- Governance documents and general corporate matters;
- Overall operations and its cybersecurity protocols;
- Related party transactions;
- Regulatory filings and compliance issues;
- Production/sourcing/suppliers and related matters for products and services offered by the target company;
- Marketing and sales strategies and agreements related to the sales of the company’s products and services.
- Competitive landscape and market analysis of the industry sector the target company serves; and,
- SWOT (strengths, weaknesses, opportunities and threats) analysis.
Because buyers will slice and dice numbers every way possible to understand the business and any problems, risks and opportunities going forward, sellers can prepare their companies by putting themselves through the same due diligence process as buyers do to shore up the “soft underbelly” of the companies. It is always better to identify any “warts” in a business before going to market, versus during a buyer’s due diligence process. No one likes surprises. If buyers discover problems during the due diligence review, that was not disclosed by the seller in advance, it will usually cost the seller significantly.
Two Major Metrics to Know
I recommend to clients during the preparation to sell their businesses that they understand two major metrics about their businesses:
- A valuation of their business conducted by an independent certified valuation firm so they don’t over price or underprice their businesses; and
- A benchmarking study focusing on how they stack up against competitors in their industry. A comprehensive benchmarking study can focus on the due diligence items listed above.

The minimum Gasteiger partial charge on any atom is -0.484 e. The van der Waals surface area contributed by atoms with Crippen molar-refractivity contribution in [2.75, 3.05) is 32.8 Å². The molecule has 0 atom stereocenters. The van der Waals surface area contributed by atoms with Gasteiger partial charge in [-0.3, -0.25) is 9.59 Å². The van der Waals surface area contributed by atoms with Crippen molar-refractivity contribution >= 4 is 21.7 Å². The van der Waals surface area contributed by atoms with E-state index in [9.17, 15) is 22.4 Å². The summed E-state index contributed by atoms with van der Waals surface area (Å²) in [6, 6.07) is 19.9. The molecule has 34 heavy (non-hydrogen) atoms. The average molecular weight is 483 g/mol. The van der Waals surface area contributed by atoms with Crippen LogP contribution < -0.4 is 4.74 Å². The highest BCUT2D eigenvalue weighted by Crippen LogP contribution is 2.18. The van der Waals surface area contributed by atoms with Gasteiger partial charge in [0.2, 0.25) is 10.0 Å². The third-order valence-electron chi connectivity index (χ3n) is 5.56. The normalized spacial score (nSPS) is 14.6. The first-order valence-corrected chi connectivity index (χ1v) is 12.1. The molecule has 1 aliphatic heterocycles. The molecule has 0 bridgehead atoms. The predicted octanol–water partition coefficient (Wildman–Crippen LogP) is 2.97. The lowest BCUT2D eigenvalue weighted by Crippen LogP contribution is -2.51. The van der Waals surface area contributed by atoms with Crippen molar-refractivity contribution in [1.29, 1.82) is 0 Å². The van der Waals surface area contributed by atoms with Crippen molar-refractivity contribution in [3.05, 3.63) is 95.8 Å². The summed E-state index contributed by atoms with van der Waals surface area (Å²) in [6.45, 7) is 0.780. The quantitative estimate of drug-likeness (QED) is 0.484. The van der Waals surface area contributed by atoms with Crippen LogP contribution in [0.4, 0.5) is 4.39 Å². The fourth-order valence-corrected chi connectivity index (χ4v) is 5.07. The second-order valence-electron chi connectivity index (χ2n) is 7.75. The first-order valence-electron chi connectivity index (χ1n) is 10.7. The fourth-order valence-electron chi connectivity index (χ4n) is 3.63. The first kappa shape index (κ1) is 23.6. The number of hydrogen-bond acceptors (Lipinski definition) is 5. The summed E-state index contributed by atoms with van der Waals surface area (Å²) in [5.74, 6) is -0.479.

Both of those analyses and studies will point out key performance areas that are strong and/or could be problematic in the transaction process.
One new issue that is hurting some sellers in closing their transactions is their inability to attract new talent and retain current employees in this environment of record-low unemployment. In a separate report from Wells Fargo and Gallup published a couple of months ago, nearly one-fifth of small business owners cited hiring new staff and retaining current employees as their biggest challenge. Some experts note that the struggle to hire new talent is squeezing businesses’ organic growth efforts, making companies less attractive to buyers.
Given this current labor shortage environment, I am recommending to some of our clients that they consider inorganic growth (acquisition strategies) vs. organic growth only (build from within) as a part of their overall exit plan. A smart acquisition, such as purchasing a competitor’s well-run company, can add significant enterprise value, and therefore add significant shareholder value. In today’s market a solid acquisition, rolled up into your current company’s operations, can add more diversification, lower your risk profile and generate increased revenues and earnings.
Regardless of which strategies are employed, now is a good time to plan your exit strategies and prepare your company for sale. I remind them that “a bird in hand is worth two in the bush.”